KNEE INJURIES
golfer.pngIn common with most sports, knee injuries are provoked when the forces involved exceed the ability of the tissues to withstand the trauma.  In golfers, the repeated rotation required during the swinging motion often challenges the knee ligaments and meniscus, causing injury.  Acute and chronic knee pain merits a medical evaluation when prolonged or severe.  In addition, proper technique is important to avoid the culprit movement or the problem will be sustained and, perhaps, worsened.

A knee compression sleeve is also advised during activity because it controls swelling, supports all the structures of the knee and increases proprioception (the sensory information that contributes to the sense of position of self and movement), helping avoid re-injury.  Specifically, Body Helix compression knee sleeves are ideal for knee support, providing you with increased stability to your knee.  A Helix will stretch up to 330%, keeping you from changing your swing and having to adjust to a bulky knee brace.  It will stay in place and will support the damaged soft tissues and surrounding muscles and tendons.  

PREVENTION OF THE INJURY CASCADE

dizzy-dean.jpgAll golfers would be well served to know the story of Dizzy Dean, an All-Star baseball pitcher during the 1930’s.  His career ended because of a sore toe. The soreness caused him to change his stride, which then caused him to change is hip rotation. This then caused him to change his shoulder mechanics with each pitch, ultimately causing career ending damage to his shoulder. Golfers face the same challenge with one injury provoking another in this injury cascade.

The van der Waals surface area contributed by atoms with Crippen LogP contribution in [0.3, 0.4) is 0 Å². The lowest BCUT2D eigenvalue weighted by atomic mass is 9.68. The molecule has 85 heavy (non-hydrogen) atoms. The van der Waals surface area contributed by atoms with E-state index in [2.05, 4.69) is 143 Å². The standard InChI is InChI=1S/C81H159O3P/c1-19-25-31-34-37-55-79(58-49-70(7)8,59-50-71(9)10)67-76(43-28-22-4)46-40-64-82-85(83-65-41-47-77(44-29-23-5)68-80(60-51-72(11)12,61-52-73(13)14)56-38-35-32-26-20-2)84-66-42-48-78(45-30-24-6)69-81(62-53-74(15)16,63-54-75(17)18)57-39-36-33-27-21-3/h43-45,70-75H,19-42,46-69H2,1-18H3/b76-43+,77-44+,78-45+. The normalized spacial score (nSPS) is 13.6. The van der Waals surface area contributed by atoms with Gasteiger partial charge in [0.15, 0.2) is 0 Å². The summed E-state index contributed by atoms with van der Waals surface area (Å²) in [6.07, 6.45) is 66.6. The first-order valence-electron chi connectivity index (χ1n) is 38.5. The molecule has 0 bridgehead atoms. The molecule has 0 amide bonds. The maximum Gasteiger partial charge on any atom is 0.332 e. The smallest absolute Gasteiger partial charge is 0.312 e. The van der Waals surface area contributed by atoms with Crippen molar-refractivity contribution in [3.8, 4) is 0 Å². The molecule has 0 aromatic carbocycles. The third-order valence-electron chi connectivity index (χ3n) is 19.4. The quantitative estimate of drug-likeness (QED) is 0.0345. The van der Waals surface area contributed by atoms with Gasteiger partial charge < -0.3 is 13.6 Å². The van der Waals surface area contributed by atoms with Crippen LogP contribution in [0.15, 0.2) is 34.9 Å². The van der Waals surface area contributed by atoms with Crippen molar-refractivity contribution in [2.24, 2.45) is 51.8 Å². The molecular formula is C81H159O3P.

Injury prevention and management is key to enjoying golf.  The older athlete is at higher risk than the younger athlete who has the forgiveness of youth.  As athletes get older, learning how to manage injuries becomes increasingly important.  Key suggestions are summarized here:

  1. Warm up and cool down with emphasis on back flexibility and hip internal and external rotation.
  2. Review your mechanics with a professional so that abnormal mechanics can be corrected and culprit movements eliminated. Proper technique cannot be emphasized enough.
  3. Manage injuries with rest, ice and compression and elevation. Rest does not mean for a few hours… Use common sense and listen to your body.
  4. Select support and compression products that stretch more than the joint so that movements are not hampered and mechanics are preserved. Body Helix offers products for the back, shoulder, elbow, wrist, hip, knee and ankle that satisfy these requirements and can be used for injury management and prevention.

For more information on injury management and prevention with Body Helix compression, contact us at info@bodyhelix.com.

 

 

Thomas Parker, MD

Thomas Parker, MD

About the Author: Thomas E. Parker, MD, Chief Executive Officer of Body Helix, is a retired physician, with a practice specialty of Internal Medicine. He attended The Ohio State University College of Medicine and completed his Internal Medicine internship and residency at Duke University Medical Center. Parker received the distinction of “Top Doctor” in Charlotte Magazine in 2011, 2012, and 2014. In 2008, Parker became involved in Body Helix as a founding member and Chief Science Officer with the responsibility of overseeing product development, safety and guiding marketing materials to reflect scientifically accurate claims.